Bad to Worse for Sterling

Although Chinese economic growth data was largely positive today, the impact on high yield currencies was fairly muted, as traders continued to buy the rumour and sell the fact. Meanwhile, Spain cleared its bond auction hurdle with ease, propelling the Euro higher against the majors yesterday. With US jobless claims figures further offering evidence of the labour market regaining strength, murmurs regarding the unwinding of current monetary stimulus appear to be getting louder. Back in the UK, retail sales growth unexpectedly slowed for December. Much will depend on the UK GDP data next week.

Pound Sterling – UK Markets

Sterling was under pressure against the Euro yesterday on account of strong Spanish bond auctions. The Pound has continued to slide against the US Dollar and the Euro, as data today showed that retail sales growth unexpectedly slowed during the Christmas period, further highlighting the weakness seen in the BRC’s survey and elevating the prospect of the British economy recording a negative growth rate for the final quarter of 2012. Next week’s GDP figures will hold the key to gauging whether the UK economy is slipping back into recession yet again. Meanwhile, Prime Minister David Cameron’s much anticipated address on the nation’s EU membership has been postponed, on account of the hostage crisis in Algeria. With the recent data elevating the prospect of the UK economy slipping into a contraction, today’s comments from BoE policymaker, Ian McCafferty, will hold significance for interpreting the future course of action that the MPC members plan to undertake in order to revive growth. Apart from the GDP data employment figures, BoE minutes and public finance data due for release next week will also have a bearing on the near term trend for Sterling.

US Dollar – US Markets

The noticeable weakness in the greenback against the single currency yesterday was largely due to abating concerns in peripheral economies, especially Spain. However, the US Dollar strengthened against Sterling. The number of Americans claiming jobless benefits slipped to the lowest level in five years, signalling that the expiry of the current monetary stimulus could be sooner than envisaged. However, the Atlanta Fed President, Dennis Lockhart, dismissed such speculation by arguing that the Fed would continue its asset purchases into the second half of 2013. Meanwhile, low mortgage rates in the US continued to propel housing demand, as data yesterday showed that housing starts in the US surged to a multi-year high for December. Despite Chinese economic growth data surprising on the upside and with US equity markets climbing to multi year highs, the greenback moved higher against the majors in today’s trading session. With an eventful week coming to an end, all eyes will hover around today’s Reuters/Michigan consumer confidence data to monitor the strength of the nation’s retail sector.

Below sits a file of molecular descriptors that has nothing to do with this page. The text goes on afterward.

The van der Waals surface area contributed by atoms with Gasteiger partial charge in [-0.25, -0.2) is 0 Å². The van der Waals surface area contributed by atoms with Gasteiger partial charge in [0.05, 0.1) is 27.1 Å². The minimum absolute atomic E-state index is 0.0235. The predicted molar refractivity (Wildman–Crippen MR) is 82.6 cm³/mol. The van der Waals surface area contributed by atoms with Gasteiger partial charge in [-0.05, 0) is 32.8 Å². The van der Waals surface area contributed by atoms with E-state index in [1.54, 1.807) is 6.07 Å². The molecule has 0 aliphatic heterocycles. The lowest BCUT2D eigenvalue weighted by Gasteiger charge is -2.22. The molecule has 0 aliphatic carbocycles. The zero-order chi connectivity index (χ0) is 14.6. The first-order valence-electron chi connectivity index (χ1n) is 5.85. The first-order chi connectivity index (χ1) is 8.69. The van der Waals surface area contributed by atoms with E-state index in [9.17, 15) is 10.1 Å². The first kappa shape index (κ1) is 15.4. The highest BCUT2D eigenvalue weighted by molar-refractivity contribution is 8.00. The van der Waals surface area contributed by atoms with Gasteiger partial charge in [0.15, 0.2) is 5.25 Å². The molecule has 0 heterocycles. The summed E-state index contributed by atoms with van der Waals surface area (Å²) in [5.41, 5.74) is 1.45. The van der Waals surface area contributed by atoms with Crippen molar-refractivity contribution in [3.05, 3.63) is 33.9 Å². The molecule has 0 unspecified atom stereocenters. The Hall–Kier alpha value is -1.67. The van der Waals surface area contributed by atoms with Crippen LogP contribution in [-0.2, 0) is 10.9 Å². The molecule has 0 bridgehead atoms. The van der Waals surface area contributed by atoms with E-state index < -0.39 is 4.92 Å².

Euro – European Markets

The Euro stayed close to yesterday’s highs against the Pound this morning, largely supported by Spain’s success in comfortably auctioning its bonds. Spain witnessed its borrowing costs drop and demand remained robust, adding to evidence that the prospect of the ECB intervening in peripheral bond markets continues to alleviate the region’s debt problems. Against this backdrop, the EU budget enforcer, Olli Rehn, stated that falling borrowing costs have significantly lowered pressure on Spain to seek a bigger bailout. Meanwhile the ECB, in its monthly bulletin, reaffirmed ECB Chief Mario Draghi’s statements by signalling that inflation would fall below its target rate during the course of the year, while the economy would gradually recover in the latter half of 2013. Going forward, the next week is likely to assist in gauging the current trend in Eurozone economies, as a key set of leading indicators and PMI readings are expected to shed light on the health of the region’s economy in the initial phase of 2013.

Other Currencies – Highlights

The Kiwi Dollar has declined against the US Dollar this morning, on account of the prevalent “risk off” sentiment in markets. Additionally, the inflation reading in New Zealand has stoked speculation that the Reserve Bank of New Zealand might lower its interest rate in the near future. Data earlier today showed that annual consumer price inflation rose less than expected to 0.9% for the fourth quarter, outside the 1% to 3% target range of the Reserve Bank of New Zealand and much lower than market expectations of a 1.2% rate. However, losses were somewhat limited, as data showed that Chinese GDP grew at a better than expected pace for the fourth quarter, thereby ending seven straight quarters of slowing growth. Additionally, Chinese industrial production and retail sales also surpassed market expectations. With no major domestic data due for release next week, traders are expected to keep an eye on external cues for further direction.